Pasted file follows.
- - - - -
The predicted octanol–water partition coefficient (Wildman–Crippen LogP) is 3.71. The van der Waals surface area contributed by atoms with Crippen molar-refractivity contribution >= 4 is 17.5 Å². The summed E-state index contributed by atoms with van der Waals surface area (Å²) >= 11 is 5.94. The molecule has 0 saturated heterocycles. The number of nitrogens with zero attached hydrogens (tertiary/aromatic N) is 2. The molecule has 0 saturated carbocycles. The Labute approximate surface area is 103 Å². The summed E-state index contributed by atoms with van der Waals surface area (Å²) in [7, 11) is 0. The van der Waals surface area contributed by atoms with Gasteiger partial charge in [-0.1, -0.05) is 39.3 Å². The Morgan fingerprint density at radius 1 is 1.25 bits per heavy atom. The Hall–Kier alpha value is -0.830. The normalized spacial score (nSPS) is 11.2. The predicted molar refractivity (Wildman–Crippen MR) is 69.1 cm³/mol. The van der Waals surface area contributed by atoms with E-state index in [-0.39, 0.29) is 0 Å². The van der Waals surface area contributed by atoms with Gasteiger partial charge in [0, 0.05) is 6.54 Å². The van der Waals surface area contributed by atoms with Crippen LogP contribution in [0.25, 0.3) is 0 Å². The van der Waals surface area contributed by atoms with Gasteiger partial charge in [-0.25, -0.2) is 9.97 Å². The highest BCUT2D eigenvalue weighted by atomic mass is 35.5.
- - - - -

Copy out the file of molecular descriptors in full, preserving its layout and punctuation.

The predicted octanol–water partition coefficient (Wildman–Crippen LogP) is 3.71. The van der Waals surface area contributed by atoms with Crippen molar-refractivity contribution >= 4 is 17.5 Å². The summed E-state index contributed by atoms with van der Waals surface area (Å²) >= 11 is 5.94. The molecule has 0 saturated heterocycles. The number of nitrogens with zero attached hydrogens (tertiary/aromatic N) is 2. The molecule has 0 saturated carbocycles. The Labute approximate surface area is 103 Å². The summed E-state index contributed by atoms with van der Waals surface area (Å²) in [7, 11) is 0. The van der Waals surface area contributed by atoms with Gasteiger partial charge in [-0.1, -0.05) is 39.3 Å². The Morgan fingerprint density at radius 1 is 1.25 bits per heavy atom. The Hall–Kier alpha value is -0.830. The normalized spacial score (nSPS) is 11.2. The predicted molar refractivity (Wildman–Crippen MR) is 69.1 cm³/mol. The van der Waals surface area contributed by atoms with E-state index in [-0.39, 0.29) is 0 Å². The van der Waals surface area contributed by atoms with Gasteiger partial charge in [0, 0.05) is 6.54 Å². The van der Waals surface area contributed by atoms with Crippen LogP contribution in [0.25, 0.3) is 0 Å². The van der Waals surface area contributed by atoms with Gasteiger partial charge in [-0.25, -0.2) is 9.97 Å². The highest BCUT2D eigenvalue weighted by atomic mass is 35.5.